The invention of printing from movable types in Europe dates from about 1440.The originators of the new art naturally took as models for their types the formal manuscript hands of the day which were at that time predominantly in a letter known to us now as gothic or blackletter. Gothic was the derisive name given by the Renaissance humanists to the compressed, angular, and heavy style of writing used at that time for formal texts all over Europe. To them it was= barbarous.
Printing from movable types put the professional copyists out of business but the books printed in these earliest of all types had spaces left for initials, marginal decorations and line finishings, for it was the wish of the printers that their work might be taken for that of the scribes: the pages were completed by illuminators. One of the most magnificent books to be set in black-letter type was the Gutenberg or 42-line Bible printed at Mainz circa 1455.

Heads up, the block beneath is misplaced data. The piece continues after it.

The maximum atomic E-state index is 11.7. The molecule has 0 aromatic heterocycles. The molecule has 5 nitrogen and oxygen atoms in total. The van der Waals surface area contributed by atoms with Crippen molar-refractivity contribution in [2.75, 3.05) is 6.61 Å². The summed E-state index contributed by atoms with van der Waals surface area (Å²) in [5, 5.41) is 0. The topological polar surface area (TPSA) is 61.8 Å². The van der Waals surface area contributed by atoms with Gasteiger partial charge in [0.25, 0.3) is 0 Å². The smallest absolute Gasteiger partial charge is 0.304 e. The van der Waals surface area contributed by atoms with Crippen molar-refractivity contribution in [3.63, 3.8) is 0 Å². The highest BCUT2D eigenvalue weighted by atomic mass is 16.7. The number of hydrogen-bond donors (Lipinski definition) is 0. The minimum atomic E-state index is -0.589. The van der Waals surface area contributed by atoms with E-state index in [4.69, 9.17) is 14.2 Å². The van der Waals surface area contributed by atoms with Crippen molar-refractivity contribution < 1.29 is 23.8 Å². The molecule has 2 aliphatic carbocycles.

This historical note, although correctly placed chronologically, is nevertheless only included here for the sake of completeness. Black- letter types were originally widely used in Europe as text types, i.e. as types for continuous reading (especially in church service books) but now their use for text matter survives only in Germany, and even there they are gradually being ousted by the roman letter. Elsewhere, that is outside Germany, the use of black-letter is confined to display sizes in ecclesiastical and legal work. Forms of it also survive in ephemeral printing, for example, in newspaper title pieces.
Black-letter types have been divided into four main groups (1) Texturas (2) Fere-humanisticas or Gotico-antiquas (3) Rotundas or Round-